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So we have now seen that the concepts of asynchrony are deeply baked into the Swift language. If you want to perform asynchronous work you need to be in an asynchronous context, which is something that the compiler explicitly knows about. You either need to implement your function with the
async keyword applied to it, which means the caller is responsible for providing the asynchronous context, or you need to spin up a new task using the
Task initializer. The choice between these two styles of providing an asynchronous context are very different, but we will dive into that topic in a moment.
Before that, there was another topic we delved into for both threads and dispatch queues, and that is data synchronization and data races. We saw that if we accessed mutable state from multiple threads or queues, then we leave ourselves open to data races, where two threads simultaneously read and write to the same value. When this happens we get unexpected results, such as incrementing a counter 1,000 times from 1,000 different threads causes the count to be slightly less than 1,000. This happens when one thread writes the count in between the moment when another thread reads the count and then writes to it. In that case the second write will mutate with an out-of-date value.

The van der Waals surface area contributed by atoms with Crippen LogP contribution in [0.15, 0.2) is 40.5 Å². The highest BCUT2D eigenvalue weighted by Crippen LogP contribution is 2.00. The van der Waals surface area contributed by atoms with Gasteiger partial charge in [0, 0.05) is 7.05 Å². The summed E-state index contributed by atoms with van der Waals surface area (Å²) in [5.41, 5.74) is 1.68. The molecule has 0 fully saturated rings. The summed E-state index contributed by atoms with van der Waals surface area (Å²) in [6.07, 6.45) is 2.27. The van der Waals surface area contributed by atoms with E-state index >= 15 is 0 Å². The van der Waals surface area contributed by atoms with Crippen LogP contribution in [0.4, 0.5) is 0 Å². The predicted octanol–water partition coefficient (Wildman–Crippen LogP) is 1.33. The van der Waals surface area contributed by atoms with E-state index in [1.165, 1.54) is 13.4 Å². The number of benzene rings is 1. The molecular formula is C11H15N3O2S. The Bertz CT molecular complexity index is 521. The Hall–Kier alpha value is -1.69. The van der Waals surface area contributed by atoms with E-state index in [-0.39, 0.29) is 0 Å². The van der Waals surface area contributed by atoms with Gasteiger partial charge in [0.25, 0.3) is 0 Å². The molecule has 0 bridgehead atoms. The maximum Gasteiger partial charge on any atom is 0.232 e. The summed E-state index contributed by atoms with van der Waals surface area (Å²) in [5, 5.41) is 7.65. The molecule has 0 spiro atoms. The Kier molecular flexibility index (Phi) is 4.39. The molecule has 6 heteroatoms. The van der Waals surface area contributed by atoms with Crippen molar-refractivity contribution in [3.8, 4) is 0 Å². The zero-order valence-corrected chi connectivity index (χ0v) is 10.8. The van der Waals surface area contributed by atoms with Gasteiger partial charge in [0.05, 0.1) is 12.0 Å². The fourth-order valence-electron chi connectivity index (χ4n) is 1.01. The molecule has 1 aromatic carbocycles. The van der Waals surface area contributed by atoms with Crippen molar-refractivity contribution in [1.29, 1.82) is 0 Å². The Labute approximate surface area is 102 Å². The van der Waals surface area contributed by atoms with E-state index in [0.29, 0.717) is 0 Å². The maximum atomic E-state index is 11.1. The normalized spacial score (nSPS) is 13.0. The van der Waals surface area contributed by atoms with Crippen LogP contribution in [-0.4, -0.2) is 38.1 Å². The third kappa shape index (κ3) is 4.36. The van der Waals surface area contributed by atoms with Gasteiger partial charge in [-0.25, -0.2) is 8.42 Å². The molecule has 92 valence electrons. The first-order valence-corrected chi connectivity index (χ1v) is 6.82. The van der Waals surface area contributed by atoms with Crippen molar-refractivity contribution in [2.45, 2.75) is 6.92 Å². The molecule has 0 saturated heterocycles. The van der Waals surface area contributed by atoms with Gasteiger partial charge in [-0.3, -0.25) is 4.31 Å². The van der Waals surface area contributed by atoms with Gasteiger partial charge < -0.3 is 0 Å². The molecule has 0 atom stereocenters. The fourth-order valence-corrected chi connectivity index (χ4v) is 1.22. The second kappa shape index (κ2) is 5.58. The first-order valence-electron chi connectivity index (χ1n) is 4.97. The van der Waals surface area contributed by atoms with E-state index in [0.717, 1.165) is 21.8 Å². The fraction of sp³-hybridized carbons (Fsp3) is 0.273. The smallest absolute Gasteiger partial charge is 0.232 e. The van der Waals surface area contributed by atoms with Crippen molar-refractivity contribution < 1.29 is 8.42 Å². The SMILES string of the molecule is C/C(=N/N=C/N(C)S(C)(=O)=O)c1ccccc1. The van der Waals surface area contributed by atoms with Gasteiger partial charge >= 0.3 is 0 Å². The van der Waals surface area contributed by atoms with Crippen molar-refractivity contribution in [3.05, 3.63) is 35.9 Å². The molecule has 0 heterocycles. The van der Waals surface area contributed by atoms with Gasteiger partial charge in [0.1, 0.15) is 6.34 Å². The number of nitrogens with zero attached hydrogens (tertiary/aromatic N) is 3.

Let’s see what new tools Swift gives us to solve this problem.
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